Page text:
I originally found this recipe while scouring some boards on Pinterest and decided it sounded so good I would actually end my boycott of cooking salmon at home. For the most part, I like salmon…when it’s done perfectly by a 5 star chef or my good friend, Vicki, back home in Michigan. Aside from that, I’ve always been really skeptical of my own abilities to do it well. Generally, I consider myself a pretty good cook, but salmon has always intimidated me. I don’t know if it’s because it’s a strongly flavored fish, or because it’s too expensive to risk screwing up. Either way, I’ve always shied away from it – despite all proven health benefits of eating more salmon.
The teriyaki is what intrigued me about this recipe. It seemed like a flavor that would stand up well to the strong salmon flavor I’ve always feared. And it do so beautifully. The finished product was as delicious as it was pretty! You’ll see, though, I used steaks instead of the suggested fillets, which was my mistake. The steaks were much thicker and required extra care in baking, and they also had a lot more bones. Next time I’ll definitely use the fillets. Enjoy!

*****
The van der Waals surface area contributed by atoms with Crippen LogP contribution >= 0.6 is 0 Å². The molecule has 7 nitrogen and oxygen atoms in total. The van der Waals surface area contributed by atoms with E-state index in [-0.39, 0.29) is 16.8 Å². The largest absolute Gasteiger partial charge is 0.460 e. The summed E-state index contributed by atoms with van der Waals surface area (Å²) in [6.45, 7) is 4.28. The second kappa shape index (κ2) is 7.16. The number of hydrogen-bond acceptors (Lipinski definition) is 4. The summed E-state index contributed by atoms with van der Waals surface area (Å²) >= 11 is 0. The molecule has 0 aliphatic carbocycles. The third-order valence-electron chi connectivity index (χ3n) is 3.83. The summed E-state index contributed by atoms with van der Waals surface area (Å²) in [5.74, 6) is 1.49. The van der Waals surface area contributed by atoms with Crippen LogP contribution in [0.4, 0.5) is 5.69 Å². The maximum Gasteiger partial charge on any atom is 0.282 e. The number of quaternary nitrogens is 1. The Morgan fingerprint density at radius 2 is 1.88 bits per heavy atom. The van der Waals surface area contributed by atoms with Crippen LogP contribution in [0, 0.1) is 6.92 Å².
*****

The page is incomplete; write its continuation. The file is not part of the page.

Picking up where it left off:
- 1/4 cup soy sauce
- 2 tablespoons dry white wine
- 1 tsp sugar
- 3 tablespoons honey
- 1/3 cup water
- 1 teaspoon peeled and finely grated ginger
- 2 sprigs fresh cilantro
- squeeze of fresh lemon juice
- 4 6-ounce salmon fillets
- 1 tablespoon finely minced fresh chives, for serving
Combine the soy sauce, white wine, sugar, honey, water, ginger, lemon juice, and cilantro in a small saucepan over high heat. Bring to a boil, then turn the heat to low and simmer about 2 minutes. Remove the saucepan from the heat and allow the sauce to cool until it’s just warm to the touch. Pour into a plastic freezer bag and add the salmon. Turn the bag a few times to coat the salmon, and marinate in the fridge for at least an hour (can also be marinated overnight)
To cook the salmon, preheat the broiler. Line a baking sheet with foil, spray lightly with cooking spray, and arrange the salmon in a single layer with whatever sauce adheres to it. Broil 6-8 minutes, or until it flakes easily with a fork and is just cooked through. While it’s cooking, strain the extra sauce into a clean saucepan, bring to a boil, and reduce until thick and syrupy.
To serve, drizzle the cooked salmon with some of the extra sauce and a sprinkle of chives.